Every organization has a culture, which either works for them or against them. Sounds obvious, right? This being the case, why do so many organizations ignore their culture’s impact on their long term results?
One school of thought is that today’s economics don’t support the “warm and fuzzy” Dr. Phil type of cultural “therapy.” Some employees have become so shrill in guarding their incomes over the last 8-10 years that they are willing to accept doing more with less, working longer hours, and sub-standard leadership.
Organizations that are seduced into accepting this are deceiving themselves. The proof will come when our cyclical economy creates better jobs, at which point they will pay the price in turnover for ignoring their culture. There is an old business saying that states, “Culture beats strategy every time.” In the long term, I believe that to be absolutely true.
The goal of the Game is to change from Anti-Culture to Shared Culture.
Anti-Culture sounds like this:
“It’s Monday, how are you doing today?”
“Well, I’m hanging in there”,
“It’s almost Friday”, or the sarcastic
“I’m living the dream!”
In our experience, this is symptomatic of the short term “Action to Results /Command & Control” management style outlined by Roger Connors and Tom Smith in Change the Culture Change the Game (see top half of the pyramid below.) In this model, staff experiences “You’d better do this [Action] now because we need this [Result] now. At times it is obviously appropriate. Other times, it is less than effective when it becomes perceived as the normal Cultural Operating System.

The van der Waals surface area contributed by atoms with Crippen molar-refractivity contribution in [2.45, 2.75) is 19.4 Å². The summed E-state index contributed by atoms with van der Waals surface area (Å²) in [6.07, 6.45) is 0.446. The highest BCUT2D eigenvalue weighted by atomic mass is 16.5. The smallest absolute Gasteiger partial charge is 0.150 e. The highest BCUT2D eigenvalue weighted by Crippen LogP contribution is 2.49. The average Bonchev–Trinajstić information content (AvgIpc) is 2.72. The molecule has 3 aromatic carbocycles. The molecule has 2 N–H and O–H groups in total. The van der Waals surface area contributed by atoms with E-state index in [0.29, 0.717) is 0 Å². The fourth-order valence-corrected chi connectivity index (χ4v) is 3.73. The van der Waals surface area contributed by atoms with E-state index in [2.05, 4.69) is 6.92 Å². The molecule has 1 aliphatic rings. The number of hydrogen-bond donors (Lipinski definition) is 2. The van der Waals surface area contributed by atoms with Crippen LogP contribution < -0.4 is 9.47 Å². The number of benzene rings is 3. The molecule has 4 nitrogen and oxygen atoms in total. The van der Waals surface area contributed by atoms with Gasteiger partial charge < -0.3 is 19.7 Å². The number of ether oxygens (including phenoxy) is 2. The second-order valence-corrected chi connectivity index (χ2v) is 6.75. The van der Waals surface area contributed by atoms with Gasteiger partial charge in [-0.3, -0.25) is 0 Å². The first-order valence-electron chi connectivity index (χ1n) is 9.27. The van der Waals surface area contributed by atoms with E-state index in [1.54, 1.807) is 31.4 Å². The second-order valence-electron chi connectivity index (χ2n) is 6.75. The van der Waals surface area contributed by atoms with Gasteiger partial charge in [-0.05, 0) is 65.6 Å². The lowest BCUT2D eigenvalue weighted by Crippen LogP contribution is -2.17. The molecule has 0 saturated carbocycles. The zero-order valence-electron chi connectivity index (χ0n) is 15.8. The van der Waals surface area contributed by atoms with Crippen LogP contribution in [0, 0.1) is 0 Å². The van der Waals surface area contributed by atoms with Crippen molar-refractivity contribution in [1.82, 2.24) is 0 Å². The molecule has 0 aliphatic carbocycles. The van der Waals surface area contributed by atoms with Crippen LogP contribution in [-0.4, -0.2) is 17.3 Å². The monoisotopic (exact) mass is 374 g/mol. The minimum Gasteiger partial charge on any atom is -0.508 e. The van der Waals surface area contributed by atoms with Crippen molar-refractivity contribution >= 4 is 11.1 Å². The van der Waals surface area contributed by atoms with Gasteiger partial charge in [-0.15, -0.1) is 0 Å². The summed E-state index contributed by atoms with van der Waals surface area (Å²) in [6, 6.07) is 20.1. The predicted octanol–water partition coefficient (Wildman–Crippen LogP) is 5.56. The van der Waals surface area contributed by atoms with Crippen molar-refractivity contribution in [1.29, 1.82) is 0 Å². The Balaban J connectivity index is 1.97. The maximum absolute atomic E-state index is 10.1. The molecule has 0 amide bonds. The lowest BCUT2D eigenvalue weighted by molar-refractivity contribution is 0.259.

A game changing Shared Culture foundationally looks like this:
· What a Team Member Experiences over time drives their Beliefs.
· Their Beliefs about their organization drives their Actions.
These Actions may or may not fulfill leaderships’ targeted Results.
What would Anti-Culture employees need to experience to change to a Shared Culture environment?
It’s all about the Shared Experiences:
· What is it like to report to you?
· What is it like to report to your boss?
· What is it like to work inside the walls of your organization?
Leaders who understand this challenge the conventional by demonstrating, over time, behaviors that create Shared Experiences with their employees. For example, as an employee:
· Am I heard at work?
· Do we make joint decisions?
· Is management fair?
· Are rationales offered for the strategy and tactics employed?
Furthermore, as Connor and Smith point out, it only takes 3-4 shared cultural experiences among staff to form a new cultural belief. When a new hire asks, ”What is it really like to work here?”, what do they hear in reply? The honest answers to that question could have great strategic impact on long term results as Culture beats Strategy every time.